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Top tips for the retail sector to build cyber resilience

Updated: Feb 10, 2022

Calling the retail sector in the East of England.

Do you know how to build your business’s cyber resilience?

Do you know what cyber resilience is?

Cyber resilience is the ability to get your business up and running after suffering a cyber-attack, as well as putting practices in place to prevent the attacks from succeeding.

With over 90% of business receiving phishing emails, is it no longer a case of “if” your business gets attacked, you need to be thinking about what you are going to do “when” your business gets attacked.

Top Tips to Building Resilience:

  1. Ensure all your staff are using strong passwords. This means that they are unique – not used across multiple platforms – and not easily guessable.

  2. Consider using a password manager for your staff to use. Remember just one strong password and your manager remembers the rest. Watch our short video to find out more.

  3. Enable 2 Factor Authorisation (2FA) wherever possible, but specifically on any social media site, emails and anywhere you have payment details. This means that if your staff’s usernames or passwords are released, criminals still won’t be able to access the account. You can find more about 2FA here.

  4. Have offline backups and test the recovery of them. Companies falling victim to ransomware still pay criminals even though they have backups because they have never tested them, and then when they need the data the most, they find that they can’t recover.

  5. Ensure you have anti-malware on all devices, including your phones.

  6. Train your staff to recognise common phishing attacks and how to report them. Phishing attacks are the most common form of cyber-attack, and your staff can be your weakest link or your strongest defence, but only if they know what to look out for a do. The ECRC can provide bespoke Staff Awareness Training through our affordable student services.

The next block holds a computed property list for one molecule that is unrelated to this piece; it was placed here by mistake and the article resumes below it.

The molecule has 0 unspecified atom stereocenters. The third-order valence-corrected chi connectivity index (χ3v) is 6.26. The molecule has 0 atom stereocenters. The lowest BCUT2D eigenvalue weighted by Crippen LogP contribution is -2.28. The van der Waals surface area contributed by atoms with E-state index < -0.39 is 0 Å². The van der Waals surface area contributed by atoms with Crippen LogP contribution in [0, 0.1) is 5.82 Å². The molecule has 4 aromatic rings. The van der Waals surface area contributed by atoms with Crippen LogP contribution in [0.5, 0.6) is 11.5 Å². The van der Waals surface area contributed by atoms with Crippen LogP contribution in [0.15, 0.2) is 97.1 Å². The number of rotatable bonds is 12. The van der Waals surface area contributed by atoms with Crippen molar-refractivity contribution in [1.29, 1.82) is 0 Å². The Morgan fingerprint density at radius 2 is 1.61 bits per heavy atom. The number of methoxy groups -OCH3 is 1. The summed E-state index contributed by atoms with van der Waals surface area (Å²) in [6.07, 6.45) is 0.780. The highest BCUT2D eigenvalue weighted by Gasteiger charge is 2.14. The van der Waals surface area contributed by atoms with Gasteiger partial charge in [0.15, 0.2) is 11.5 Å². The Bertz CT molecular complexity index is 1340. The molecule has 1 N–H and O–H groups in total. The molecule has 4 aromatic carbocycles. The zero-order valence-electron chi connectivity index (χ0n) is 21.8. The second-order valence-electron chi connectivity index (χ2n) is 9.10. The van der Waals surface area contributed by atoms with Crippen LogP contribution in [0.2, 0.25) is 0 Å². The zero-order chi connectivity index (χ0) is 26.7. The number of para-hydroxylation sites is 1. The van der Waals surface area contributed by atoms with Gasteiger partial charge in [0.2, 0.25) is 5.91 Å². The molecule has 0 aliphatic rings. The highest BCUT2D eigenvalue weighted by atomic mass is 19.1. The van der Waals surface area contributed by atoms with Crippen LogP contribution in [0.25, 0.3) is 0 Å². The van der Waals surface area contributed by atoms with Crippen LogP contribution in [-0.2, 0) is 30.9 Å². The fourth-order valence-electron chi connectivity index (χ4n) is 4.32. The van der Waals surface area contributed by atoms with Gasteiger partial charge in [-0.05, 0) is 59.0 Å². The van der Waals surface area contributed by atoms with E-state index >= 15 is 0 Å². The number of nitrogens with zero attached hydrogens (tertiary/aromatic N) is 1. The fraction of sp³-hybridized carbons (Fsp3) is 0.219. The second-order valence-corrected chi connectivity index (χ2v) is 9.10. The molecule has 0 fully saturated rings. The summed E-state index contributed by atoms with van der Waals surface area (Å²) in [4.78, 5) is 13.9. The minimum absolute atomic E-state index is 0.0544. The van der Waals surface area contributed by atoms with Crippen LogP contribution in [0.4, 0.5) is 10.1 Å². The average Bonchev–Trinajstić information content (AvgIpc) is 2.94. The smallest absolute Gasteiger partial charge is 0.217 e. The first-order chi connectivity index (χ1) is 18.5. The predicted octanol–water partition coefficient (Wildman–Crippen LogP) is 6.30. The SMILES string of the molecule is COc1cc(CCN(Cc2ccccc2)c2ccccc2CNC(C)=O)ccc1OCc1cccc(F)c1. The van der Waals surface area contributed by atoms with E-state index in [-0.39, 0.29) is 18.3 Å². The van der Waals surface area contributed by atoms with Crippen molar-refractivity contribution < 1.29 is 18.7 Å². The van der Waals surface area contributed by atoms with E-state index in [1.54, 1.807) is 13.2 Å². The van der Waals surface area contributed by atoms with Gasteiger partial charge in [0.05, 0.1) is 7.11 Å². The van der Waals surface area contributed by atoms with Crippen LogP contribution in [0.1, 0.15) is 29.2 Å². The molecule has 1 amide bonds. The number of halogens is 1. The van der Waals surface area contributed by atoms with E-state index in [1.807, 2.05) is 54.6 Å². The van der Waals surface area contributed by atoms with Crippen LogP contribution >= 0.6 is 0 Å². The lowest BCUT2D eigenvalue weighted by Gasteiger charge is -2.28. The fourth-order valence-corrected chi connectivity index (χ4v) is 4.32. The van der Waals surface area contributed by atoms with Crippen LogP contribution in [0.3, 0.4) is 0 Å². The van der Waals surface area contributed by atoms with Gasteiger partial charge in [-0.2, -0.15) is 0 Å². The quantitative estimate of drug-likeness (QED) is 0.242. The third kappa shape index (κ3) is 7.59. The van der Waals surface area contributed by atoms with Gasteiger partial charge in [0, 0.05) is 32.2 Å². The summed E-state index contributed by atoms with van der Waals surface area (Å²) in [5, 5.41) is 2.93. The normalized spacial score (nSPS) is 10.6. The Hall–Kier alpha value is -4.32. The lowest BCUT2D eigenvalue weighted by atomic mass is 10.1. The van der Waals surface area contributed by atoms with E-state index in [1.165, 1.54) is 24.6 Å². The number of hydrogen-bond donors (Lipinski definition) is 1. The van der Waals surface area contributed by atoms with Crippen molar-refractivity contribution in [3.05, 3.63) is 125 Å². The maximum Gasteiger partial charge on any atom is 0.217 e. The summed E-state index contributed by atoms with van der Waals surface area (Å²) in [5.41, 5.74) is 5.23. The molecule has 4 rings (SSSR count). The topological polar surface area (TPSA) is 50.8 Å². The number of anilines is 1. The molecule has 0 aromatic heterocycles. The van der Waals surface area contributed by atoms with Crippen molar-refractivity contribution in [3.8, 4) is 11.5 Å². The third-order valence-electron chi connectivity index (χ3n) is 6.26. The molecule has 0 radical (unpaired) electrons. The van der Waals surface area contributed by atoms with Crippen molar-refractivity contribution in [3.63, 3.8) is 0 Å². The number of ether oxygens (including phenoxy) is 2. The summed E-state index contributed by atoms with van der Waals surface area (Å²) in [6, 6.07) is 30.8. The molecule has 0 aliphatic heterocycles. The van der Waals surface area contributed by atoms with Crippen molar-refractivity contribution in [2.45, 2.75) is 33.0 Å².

7. If you have a website, get a web app vulnerability assessment. This will look at whether your site is secure from the most common cyber-attacks against it.

  8. Install those updates as soon as possible. Criminals also know about the vulnerability and will craft attacks specifically for known vulnerabilities.

  9. Have an incident response plan and test that it will help when the worst happens. You can find free template plan to get you started here.

  10. Join the Eastern Cyber Resilience Centre. It’s free, and you will be kept up to date with the latest threats to your business as well as guidance, support and direction to free tools and services, and access to our affordable student services which can help with vulnerability assessments and staff awareness training amongst other services. Sign up now.

Why would they attack my business? I have nothing they want!

Criminals want data. Payment details, customer information, even shopping habits can be valuable to someone. Or maybe they want to take over your social media accounts to send phishing messages to your customers who will become further victims. Ultimately if they can make money from something they will try to.

But I’m too small to be a target!

Sorry, but you’re not. Even if you only have a Facebook account, you are a target for criminals. Most criminals will use automation to find vulnerabilities, so it is not about your size, it’s about your exposure.

I think I need help

The ECRC is here for you, for free. Our members receive regular updates which include the latest guidance, news, and security updates. Our weekly emails break down cyber controls into easy-to-understand bitesize chunks.

The ECRC is a policing-led, not for profit, membership organisation, with the aim to increase the cyber resilience within small and medium businesses within the East of England (Hertfordshire, Bedfordshire, Cambridgeshire, Norfolk, Suffolk, Essex and Kent).

You can contact the Cyber Resilience Centre for guidance and support through our e-mail or use our online booking system to make an appointment with one of our team.

Policing led - business focussed.


The contents of this website are provided for general information only and are not intended to replace specific professional advice relevant to your situation. The intention of The Cyber Resilience Centre for the East is to encourage cyber resilience by raising issues and disseminating information on the experiences and initiatives of others. Articles on the website cannot by their nature be comprehensive and may not reflect most recent legislation, practice, or application to your circumstances. The Cyber Resilience Centre for the East provides affordable services and Trusted Partners if you need specific support. For specific questions please contact us.

The Cyber Resilience Centre for the East does not accept any responsibility for any loss which may arise from reliance on information or materials published on this document. The Cyber Resilience Centre for the East is not responsible for the content of external internet sites that link to this site or which are linked from it.

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